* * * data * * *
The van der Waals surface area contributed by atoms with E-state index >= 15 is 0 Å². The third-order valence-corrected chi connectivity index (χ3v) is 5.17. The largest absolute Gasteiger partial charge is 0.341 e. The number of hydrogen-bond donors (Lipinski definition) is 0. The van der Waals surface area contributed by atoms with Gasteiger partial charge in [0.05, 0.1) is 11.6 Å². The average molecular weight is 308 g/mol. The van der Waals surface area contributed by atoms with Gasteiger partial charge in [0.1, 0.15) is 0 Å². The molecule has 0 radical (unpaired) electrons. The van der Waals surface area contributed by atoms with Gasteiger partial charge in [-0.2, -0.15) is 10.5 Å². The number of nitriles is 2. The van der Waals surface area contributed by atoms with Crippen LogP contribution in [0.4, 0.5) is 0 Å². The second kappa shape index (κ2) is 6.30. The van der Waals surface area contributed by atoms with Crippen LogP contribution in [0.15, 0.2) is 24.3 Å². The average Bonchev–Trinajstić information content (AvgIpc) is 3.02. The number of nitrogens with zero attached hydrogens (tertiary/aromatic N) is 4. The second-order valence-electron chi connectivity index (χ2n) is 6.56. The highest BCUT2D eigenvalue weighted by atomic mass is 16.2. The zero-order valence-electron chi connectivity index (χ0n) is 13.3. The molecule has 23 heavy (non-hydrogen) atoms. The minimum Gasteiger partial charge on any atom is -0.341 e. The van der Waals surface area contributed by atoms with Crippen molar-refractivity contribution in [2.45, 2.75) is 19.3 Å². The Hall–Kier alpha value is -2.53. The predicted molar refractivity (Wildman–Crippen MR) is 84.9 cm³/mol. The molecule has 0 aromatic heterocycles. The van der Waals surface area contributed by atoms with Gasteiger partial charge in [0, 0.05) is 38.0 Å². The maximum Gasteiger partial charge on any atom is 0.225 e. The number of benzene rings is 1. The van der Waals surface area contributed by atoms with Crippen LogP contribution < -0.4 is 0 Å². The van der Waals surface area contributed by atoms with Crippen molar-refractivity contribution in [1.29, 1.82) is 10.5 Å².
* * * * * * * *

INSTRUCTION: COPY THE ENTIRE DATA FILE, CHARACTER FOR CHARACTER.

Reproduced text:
The van der Waals surface area contributed by atoms with E-state index >= 15 is 0 Å². The third-order valence-corrected chi connectivity index (χ3v) is 5.17. The largest absolute Gasteiger partial charge is 0.341 e. The number of hydrogen-bond donors (Lipinski definition) is 0. The van der Waals surface area contributed by atoms with Gasteiger partial charge in [0.05, 0.1) is 11.6 Å². The average molecular weight is 308 g/mol. The van der Waals surface area contributed by atoms with Gasteiger partial charge in [0.1, 0.15) is 0 Å². The molecule has 0 radical (unpaired) electrons. The van der Waals surface area contributed by atoms with Gasteiger partial charge in [-0.2, -0.15) is 10.5 Å². The number of nitriles is 2. The van der Waals surface area contributed by atoms with Crippen LogP contribution in [0.4, 0.5) is 0 Å². The second kappa shape index (κ2) is 6.30. The van der Waals surface area contributed by atoms with Crippen LogP contribution in [0.15, 0.2) is 24.3 Å². The average Bonchev–Trinajstić information content (AvgIpc) is 3.02. The number of nitrogens with zero attached hydrogens (tertiary/aromatic N) is 4. The second-order valence-electron chi connectivity index (χ2n) is 6.56. The highest BCUT2D eigenvalue weighted by atomic mass is 16.2. The zero-order valence-electron chi connectivity index (χ0n) is 13.3. The molecule has 23 heavy (non-hydrogen) atoms. The minimum Gasteiger partial charge on any atom is -0.341 e. The van der Waals surface area contributed by atoms with Crippen molar-refractivity contribution in [2.45, 2.75) is 19.3 Å². The Hall–Kier alpha value is -2.53. The predicted molar refractivity (Wildman–Crippen MR) is 84.9 cm³/mol. The molecule has 0 aromatic heterocycles. The van der Waals surface area contributed by atoms with Gasteiger partial charge in [0, 0.05) is 38.0 Å². The maximum Gasteiger partial charge on any atom is 0.225 e. The number of benzene rings is 1. The van der Waals surface area contributed by atoms with Crippen LogP contribution < -0.4 is 0 Å². The van der Waals surface area contributed by atoms with Crippen molar-refractivity contribution in [1.29, 1.82) is 10.5 Å².